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Located in, and surrounded by, Richland Township, in southeast Ogemaw County, the village of Prescott is in the Lower Peninsula of Michigan.

The village is situated along Greenwood Road (Harrison Street), which is intersected by Clark Road, Melcher Road (Sherman Street), and Sage Lake Road. Ryan Road forms its northern boundary.

Other cities and villages within twenty-five miles of Prescott include Whittemore, Turner, Twining, Omer, Sterling, Standish, West Branch, Au Gres, and Rose City, while the unincorporated communities of Skidway Lake and Elbow Lake are within ten miles.

Johnson Creek flows through the northern portion of the village.

The village is named for Charles H. Prescott, a lumberman and ordained Baptist minister, who had lived in Maine and Pennsylvania before coming to Michigan to harvest pine timber. In 1879, he became involved in the railroad business after purchasing the Lake Huron & Southwestern Railroad and renaming it the Tawas & Bay County Railroad.

Prescott brought the narrow-gauge railroad to the area to transport pine lumber to market. Originally known as Prescott's Camp Six, the settlement that grew up around his timber operations received a post office on October 27, 1882, at which time its name was shortened to Prescott. Mrs. Julia A. Davison was its first postmaster.

After the pine timber was depleted, Prescott converted his land in Ogemaw County for agricultural purposes, building what was the largest ranch in the state at the time, raising beef cattle, dairy cows, and horses.

Charles Prescott's son, George A. Prescott, grew to become a significant figure, serving as a state senator from 1895 to 1898, becoming Secretary of State under Governor Fred Warner in 1905. George's sons, George Prescott Jr. and Charles T. Prescott, also became involved in Michigan politics.

Even while representing different parts of the state, the Prescott family's connections with Prescott were sustained through the Prescott Ranch, which remained in the family until 1958.

By the late 1880s and early 1890s, the community included a hotel, general store, blacksmith shop, combination drug and grocery store, as well as a millinery, hardware store, meat market, saloon, livery stable, flour mill, and a planing mill, besides the sawmill and the Prescott family's ranching businesses.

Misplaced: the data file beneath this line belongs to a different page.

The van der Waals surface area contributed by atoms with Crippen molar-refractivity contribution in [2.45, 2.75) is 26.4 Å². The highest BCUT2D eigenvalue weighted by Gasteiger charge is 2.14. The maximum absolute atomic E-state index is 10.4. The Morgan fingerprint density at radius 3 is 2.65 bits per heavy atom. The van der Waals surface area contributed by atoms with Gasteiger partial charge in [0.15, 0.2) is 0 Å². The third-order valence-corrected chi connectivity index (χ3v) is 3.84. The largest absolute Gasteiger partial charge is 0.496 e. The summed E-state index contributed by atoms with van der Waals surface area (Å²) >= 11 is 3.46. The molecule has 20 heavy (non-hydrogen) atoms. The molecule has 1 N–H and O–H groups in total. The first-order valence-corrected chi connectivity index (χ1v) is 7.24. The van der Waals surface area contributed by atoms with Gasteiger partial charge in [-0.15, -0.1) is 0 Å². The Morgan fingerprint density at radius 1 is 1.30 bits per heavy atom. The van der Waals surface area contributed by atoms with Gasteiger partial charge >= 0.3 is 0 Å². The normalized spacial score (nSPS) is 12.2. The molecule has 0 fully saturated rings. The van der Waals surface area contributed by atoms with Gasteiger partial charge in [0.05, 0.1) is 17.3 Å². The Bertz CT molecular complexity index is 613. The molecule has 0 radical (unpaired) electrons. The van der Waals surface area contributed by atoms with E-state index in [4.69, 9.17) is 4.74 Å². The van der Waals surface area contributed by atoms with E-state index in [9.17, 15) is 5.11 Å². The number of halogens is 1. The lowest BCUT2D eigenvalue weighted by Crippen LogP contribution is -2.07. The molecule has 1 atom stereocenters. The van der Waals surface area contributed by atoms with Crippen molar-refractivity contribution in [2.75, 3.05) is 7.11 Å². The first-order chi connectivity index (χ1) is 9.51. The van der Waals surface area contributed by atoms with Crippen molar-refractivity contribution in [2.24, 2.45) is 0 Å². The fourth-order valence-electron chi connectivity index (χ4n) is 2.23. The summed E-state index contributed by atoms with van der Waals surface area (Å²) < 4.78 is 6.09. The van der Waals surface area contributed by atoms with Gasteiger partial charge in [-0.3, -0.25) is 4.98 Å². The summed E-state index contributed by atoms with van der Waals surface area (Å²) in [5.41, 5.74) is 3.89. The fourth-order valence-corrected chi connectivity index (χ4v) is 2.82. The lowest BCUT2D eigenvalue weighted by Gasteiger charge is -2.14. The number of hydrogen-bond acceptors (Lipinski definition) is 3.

For a time, Prescott and the surrounding township was known for its sheep, which supported a wool carding mill and a wool business within the village.

Prescott was incorporated as a village in 1947, and its population was 281 in 1950, the first year that it appeared on a census roll. Prescott was never a large town and, since its incorporation, its peak population was 332 in 1980, after which it has declined each decade.

Prescott is a quiet residential community of just over two hundred people today, its developed area largely south of Johnson Creek. There is a family medical practice, a physical therapy clinic, a pawnshop, a party store, a barber shop, a grocery market, a funeral home, and a cafe.

The Prescott post office is still in operation, and there is also a branch of the county library, a baseball diamond, and a park with playground equipment, picnic tables, and a pavilion, as well as three churches. In 1957, the Prescott and Whittemore school systems merged to create Whittemore-Prescott Area Schools, after which the Prescott school campuses were closed, with students bused to nearby Whittemore.

The focus of this portion of our guide is on the small village of Prescott, Michigan. Appropriate topics include websites representing the municipality or any other governmental body within the village, such as the Richland Township offices, as well as local businesses, services, industries, schools, churches, organizations, attractions, events, entertainment venues, and recreational opportunities.



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